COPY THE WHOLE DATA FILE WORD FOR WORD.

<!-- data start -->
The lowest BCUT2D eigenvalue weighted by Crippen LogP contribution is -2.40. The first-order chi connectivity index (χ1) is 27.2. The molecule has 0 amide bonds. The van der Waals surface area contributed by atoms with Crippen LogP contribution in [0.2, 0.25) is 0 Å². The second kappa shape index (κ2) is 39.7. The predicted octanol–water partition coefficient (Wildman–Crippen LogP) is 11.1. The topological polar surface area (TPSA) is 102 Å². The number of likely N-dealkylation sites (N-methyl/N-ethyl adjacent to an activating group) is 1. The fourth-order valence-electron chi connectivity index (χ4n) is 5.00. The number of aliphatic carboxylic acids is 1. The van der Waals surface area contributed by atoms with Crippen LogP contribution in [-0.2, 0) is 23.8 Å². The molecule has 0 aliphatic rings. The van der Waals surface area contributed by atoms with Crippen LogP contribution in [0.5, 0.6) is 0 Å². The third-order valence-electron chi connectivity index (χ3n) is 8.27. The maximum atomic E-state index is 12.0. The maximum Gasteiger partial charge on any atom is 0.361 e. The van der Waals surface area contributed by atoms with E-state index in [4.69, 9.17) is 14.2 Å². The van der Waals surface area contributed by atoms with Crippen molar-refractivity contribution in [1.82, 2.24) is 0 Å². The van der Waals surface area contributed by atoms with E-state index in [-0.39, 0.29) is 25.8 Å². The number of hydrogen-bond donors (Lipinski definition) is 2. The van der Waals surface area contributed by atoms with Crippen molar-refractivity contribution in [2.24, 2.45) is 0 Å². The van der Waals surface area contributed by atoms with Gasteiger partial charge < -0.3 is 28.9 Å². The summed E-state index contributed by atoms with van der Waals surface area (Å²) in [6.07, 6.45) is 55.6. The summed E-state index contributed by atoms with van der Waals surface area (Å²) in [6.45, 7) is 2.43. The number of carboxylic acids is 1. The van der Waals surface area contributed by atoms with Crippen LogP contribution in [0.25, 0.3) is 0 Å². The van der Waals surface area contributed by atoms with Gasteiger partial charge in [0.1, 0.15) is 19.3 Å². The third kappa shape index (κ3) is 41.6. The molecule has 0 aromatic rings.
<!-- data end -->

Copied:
The lowest BCUT2D eigenvalue weighted by Crippen LogP contribution is -2.40. The first-order chi connectivity index (χ1) is 27.2. The molecule has 0 amide bonds. The van der Waals surface area contributed by atoms with Crippen LogP contribution in [0.2, 0.25) is 0 Å². The second kappa shape index (κ2) is 39.7. The predicted octanol–water partition coefficient (Wildman–Crippen LogP) is 11.1. The topological polar surface area (TPSA) is 102 Å². The number of likely N-dealkylation sites (N-methyl/N-ethyl adjacent to an activating group) is 1. The fourth-order valence-electron chi connectivity index (χ4n) is 5.00. The number of aliphatic carboxylic acids is 1. The van der Waals surface area contributed by atoms with Crippen LogP contribution in [-0.2, 0) is 23.8 Å². The molecule has 0 aliphatic rings. The van der Waals surface area contributed by atoms with Crippen LogP contribution in [0.5, 0.6) is 0 Å². The third-order valence-electron chi connectivity index (χ3n) is 8.27. The maximum atomic E-state index is 12.0. The maximum Gasteiger partial charge on any atom is 0.361 e. The van der Waals surface area contributed by atoms with E-state index in [4.69, 9.17) is 14.2 Å². The van der Waals surface area contributed by atoms with Crippen molar-refractivity contribution in [1.82, 2.24) is 0 Å². The van der Waals surface area contributed by atoms with E-state index in [-0.39, 0.29) is 25.8 Å². The number of hydrogen-bond donors (Lipinski definition) is 2. The van der Waals surface area contributed by atoms with Crippen molar-refractivity contribution in [2.24, 2.45) is 0 Å². The van der Waals surface area contributed by atoms with Gasteiger partial charge < -0.3 is 28.9 Å². The summed E-state index contributed by atoms with van der Waals surface area (Å²) in [6.07, 6.45) is 55.6. The summed E-state index contributed by atoms with van der Waals surface area (Å²) in [6.45, 7) is 2.43. The number of carboxylic acids is 1. The van der Waals surface area contributed by atoms with Crippen LogP contribution in [0.25, 0.3) is 0 Å². The van der Waals surface area contributed by atoms with Gasteiger partial charge in [0.1, 0.15) is 19.3 Å². The third kappa shape index (κ3) is 41.6. The molecule has 0 aromatic rings.